In 2011, the company reported revenues of $25 billion and net income of $611 million which compares favorably to RUSAL, a major competitor traded on the Hong Kong exchange, which reported revenue of $12.3 billion and net income of $237 million for the same period and to Rio Tinto's (RIO) aluminum segment which reported revenues of $12.2 billion and underlying earnings of $442 million.

For the first quarter of 2012, Alcoa was able to achieve profitability while many investors expected a loss and also the company disclosed that it expects continued supply deficit and aluminum demand growth of about 7% in 2012. The positive results were driven by productivity growth and achieved despite a rise in input costs. Segment by segment earnings are as follows: the alumina segment reported after-tax operating income (ATOI) of $35 million, primary metals $10 million, global rolled products was a record $96 million for a first quarter, and engineered products and solutions ATOI was $155 million.

Looking ahead, I think that all four segments will show significant improvements in the quarters to come because of rising demand, improving volume and pricing, continued productivity improvement and a stabilization in energy prices. More specifically, the company expects the aluminum and primary metals divisions to benefit from additional gains in productivity and curtailments in production with the primary metals being negatively affected by the Massena fire and other outages. Productivity gains are also expected to continue in rolled products and engineered products and solutions with rolled products benefiting from improvements in Russia and China and engineered building and construction hurt by European slow-down but helped by share gains from innovation across all sectors. The company should also benefit by improvement of the auto industry in the U.S. and beverage can packaging in Europe and China.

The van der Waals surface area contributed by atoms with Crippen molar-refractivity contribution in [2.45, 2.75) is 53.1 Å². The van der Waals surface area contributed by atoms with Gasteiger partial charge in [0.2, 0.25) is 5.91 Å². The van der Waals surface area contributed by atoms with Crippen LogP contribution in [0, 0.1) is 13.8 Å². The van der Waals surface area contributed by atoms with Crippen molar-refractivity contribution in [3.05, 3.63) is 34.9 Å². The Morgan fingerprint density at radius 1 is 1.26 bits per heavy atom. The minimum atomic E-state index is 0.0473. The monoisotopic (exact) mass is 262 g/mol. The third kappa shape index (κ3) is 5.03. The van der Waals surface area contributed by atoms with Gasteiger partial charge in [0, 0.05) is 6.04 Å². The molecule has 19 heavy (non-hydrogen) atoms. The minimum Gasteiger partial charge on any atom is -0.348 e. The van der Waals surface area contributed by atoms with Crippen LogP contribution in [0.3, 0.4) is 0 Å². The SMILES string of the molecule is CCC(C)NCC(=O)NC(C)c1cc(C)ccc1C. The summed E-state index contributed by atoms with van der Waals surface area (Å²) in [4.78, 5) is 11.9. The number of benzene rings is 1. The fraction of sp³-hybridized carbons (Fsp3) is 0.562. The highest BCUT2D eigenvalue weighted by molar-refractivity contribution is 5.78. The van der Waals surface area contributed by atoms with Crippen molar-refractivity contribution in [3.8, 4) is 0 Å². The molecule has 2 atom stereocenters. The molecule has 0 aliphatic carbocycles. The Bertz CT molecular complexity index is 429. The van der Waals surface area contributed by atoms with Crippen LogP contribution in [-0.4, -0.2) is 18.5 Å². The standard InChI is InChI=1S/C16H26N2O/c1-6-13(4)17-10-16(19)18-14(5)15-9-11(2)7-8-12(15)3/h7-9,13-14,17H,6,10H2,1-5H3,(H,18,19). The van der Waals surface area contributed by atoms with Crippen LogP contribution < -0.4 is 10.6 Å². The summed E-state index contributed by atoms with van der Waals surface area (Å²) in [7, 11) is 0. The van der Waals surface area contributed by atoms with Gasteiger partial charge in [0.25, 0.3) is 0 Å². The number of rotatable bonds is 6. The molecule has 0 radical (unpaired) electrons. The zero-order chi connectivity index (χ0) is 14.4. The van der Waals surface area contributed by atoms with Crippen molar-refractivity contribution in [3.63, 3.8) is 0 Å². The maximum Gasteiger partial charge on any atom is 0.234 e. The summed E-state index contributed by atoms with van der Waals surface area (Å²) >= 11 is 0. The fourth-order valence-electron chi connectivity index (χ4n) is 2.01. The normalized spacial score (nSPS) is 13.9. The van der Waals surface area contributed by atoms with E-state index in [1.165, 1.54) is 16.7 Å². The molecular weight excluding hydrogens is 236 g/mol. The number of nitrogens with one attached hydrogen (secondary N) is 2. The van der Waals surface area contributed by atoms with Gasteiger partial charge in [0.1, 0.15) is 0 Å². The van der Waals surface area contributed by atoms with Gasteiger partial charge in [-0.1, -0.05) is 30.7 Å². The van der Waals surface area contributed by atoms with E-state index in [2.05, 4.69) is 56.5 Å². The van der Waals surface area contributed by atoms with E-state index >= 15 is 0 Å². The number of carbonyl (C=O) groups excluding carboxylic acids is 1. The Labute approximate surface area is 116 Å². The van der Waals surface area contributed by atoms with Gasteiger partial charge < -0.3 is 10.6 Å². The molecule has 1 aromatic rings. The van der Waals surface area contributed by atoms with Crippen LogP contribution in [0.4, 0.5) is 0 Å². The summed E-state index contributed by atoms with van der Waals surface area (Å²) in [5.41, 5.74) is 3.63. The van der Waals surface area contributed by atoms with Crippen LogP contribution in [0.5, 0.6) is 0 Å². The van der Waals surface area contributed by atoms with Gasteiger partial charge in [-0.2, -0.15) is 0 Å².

In conclusion, I believe Alcoa shares are a good buy at the current price level as there are a number of catalysts to drive the price up including multiples expansion, rise in economic activity and demand for aluminum, productivity and efficiency improvements and reduction in capacity. In addition, the company is building an integrated aluminum facility in Saudi Arabia which should come on line in 2013 and be completed in 2014. This is an example of how Alcoa is able to provide solutions to its customers regardless of their location and at the same time rewarding shareholders. All this makes Alcoa stock a steal under $10 per share.

Source: Alcoa: Why This Stock Is Undervalued